“In the past year, we have continued our commitment to doing right by our staff, and we’re honored to earn this distinction once again,” said Matt Schipper, director of support services. “By providing new opportunities for our staff to engage in self-care, build community and offer feedback, we aim to cultivate an environment where everyone can thrive.

“We also know that in taking care of our staff, we empower them to provide the highest quality of care to our patients and families.”

About Emmanuel Hospice

Emmanuel Hospice is a faith-based nonprofit provider of compassionate, person-centered hospice care to patients and families in West Michigan. Serving the community since 2013, the organization is a collaborative effort of St. Ann’s, Clark, Porter Hills and Sunset designed to complete the continuum by providing end-of-life care to those inside – and outside – the walls of these organizations. For more information, visit www.emmanuelhospice.org.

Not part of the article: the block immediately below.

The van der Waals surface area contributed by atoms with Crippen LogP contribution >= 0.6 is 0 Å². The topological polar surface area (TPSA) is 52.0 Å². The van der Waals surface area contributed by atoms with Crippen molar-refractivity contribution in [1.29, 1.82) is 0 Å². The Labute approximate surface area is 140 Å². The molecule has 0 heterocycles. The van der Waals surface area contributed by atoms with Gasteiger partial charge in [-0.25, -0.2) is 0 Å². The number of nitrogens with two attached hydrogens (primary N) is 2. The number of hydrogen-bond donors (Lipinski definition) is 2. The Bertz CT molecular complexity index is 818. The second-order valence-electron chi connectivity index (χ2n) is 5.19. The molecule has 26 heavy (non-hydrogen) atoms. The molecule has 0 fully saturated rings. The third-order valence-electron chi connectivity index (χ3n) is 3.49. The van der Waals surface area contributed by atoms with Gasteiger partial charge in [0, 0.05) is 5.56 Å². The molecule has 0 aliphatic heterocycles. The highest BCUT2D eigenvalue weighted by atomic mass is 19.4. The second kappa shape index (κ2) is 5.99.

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Knowing When to Call Hospice Can Be a Game-Changer

It’s sometimes easier to define what hospice is not rather than trying to absorb all the things it is – especially in assessing when one should reach out.

“A common misconception is that we’re available only at the eleventh hour, or just days or weeks before someone passes,” says Dana Shelton-Clark, an admissions social worker with Emmanuel Hospice. “But hospice care is really holistic support for anyone who’s been given a physician’s prognosis of six or fewer months to live. And that’s only a requirement for admission.

“There’s no ticking clock, no time limit for the amount of time the hospice benefit can be used as long as someone remains eligible.”

What Shelton-Clark and her colleagues too often hear from patients and their caregivers is this: We wish we would have called sooner.

Dealing with an approaching death can be understandably trying, to say the least. At Emmanuel Hospice, says Shelton-Clark, a team approach is instituted to rally around the loved one and care for them in mind, body and spirit. And there’s no one-size-fits-all approach, either. Instead, care and options are customized to consider each individual’s wants and needs.